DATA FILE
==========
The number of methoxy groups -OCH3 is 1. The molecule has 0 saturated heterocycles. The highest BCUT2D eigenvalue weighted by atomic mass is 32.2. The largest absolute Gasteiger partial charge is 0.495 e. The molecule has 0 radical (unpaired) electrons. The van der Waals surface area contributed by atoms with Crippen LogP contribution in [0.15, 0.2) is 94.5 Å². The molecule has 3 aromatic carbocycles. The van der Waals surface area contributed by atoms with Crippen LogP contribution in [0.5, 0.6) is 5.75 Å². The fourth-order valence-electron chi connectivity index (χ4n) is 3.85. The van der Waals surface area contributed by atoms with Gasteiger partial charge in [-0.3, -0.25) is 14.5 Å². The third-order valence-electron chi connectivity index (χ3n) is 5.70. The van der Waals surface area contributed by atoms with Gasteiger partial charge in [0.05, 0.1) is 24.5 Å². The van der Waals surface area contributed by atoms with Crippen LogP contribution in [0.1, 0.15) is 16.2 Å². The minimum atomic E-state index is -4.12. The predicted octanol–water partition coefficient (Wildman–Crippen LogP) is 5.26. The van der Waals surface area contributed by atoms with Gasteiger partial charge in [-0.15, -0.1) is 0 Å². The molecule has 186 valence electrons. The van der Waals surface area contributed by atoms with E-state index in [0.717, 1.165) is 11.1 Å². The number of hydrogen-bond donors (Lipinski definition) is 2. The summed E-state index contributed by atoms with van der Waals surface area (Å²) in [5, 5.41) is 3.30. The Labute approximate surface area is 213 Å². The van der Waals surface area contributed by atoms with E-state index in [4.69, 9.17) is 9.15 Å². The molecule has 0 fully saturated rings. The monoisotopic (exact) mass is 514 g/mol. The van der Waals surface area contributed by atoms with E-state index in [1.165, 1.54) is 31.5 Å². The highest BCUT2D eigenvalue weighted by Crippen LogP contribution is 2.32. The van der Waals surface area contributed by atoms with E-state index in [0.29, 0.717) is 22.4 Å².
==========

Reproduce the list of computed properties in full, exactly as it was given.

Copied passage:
The number of methoxy groups -OCH3 is 1. The molecule has 0 saturated heterocycles. The highest BCUT2D eigenvalue weighted by atomic mass is 32.2. The largest absolute Gasteiger partial charge is 0.495 e. The molecule has 0 radical (unpaired) electrons. The van der Waals surface area contributed by atoms with Crippen LogP contribution in [0.15, 0.2) is 94.5 Å². The molecule has 3 aromatic carbocycles. The van der Waals surface area contributed by atoms with Crippen LogP contribution in [0.5, 0.6) is 5.75 Å². The fourth-order valence-electron chi connectivity index (χ4n) is 3.85. The van der Waals surface area contributed by atoms with Gasteiger partial charge in [-0.3, -0.25) is 14.5 Å². The third-order valence-electron chi connectivity index (χ3n) is 5.70. The van der Waals surface area contributed by atoms with Gasteiger partial charge in [0.05, 0.1) is 24.5 Å². The van der Waals surface area contributed by atoms with Crippen LogP contribution in [0.1, 0.15) is 16.2 Å². The minimum atomic E-state index is -4.12. The predicted octanol–water partition coefficient (Wildman–Crippen LogP) is 5.26. The van der Waals surface area contributed by atoms with Gasteiger partial charge in [-0.15, -0.1) is 0 Å². The molecule has 186 valence electrons. The van der Waals surface area contributed by atoms with E-state index in [0.717, 1.165) is 11.1 Å². The number of hydrogen-bond donors (Lipinski definition) is 2. The summed E-state index contributed by atoms with van der Waals surface area (Å²) in [5, 5.41) is 3.30. The Labute approximate surface area is 213 Å². The van der Waals surface area contributed by atoms with E-state index in [4.69, 9.17) is 9.15 Å². The molecule has 0 fully saturated rings. The monoisotopic (exact) mass is 514 g/mol. The van der Waals surface area contributed by atoms with E-state index in [1.165, 1.54) is 31.5 Å². The highest BCUT2D eigenvalue weighted by Crippen LogP contribution is 2.32. The van der Waals surface area contributed by atoms with E-state index in [0.29, 0.717) is 22.4 Å².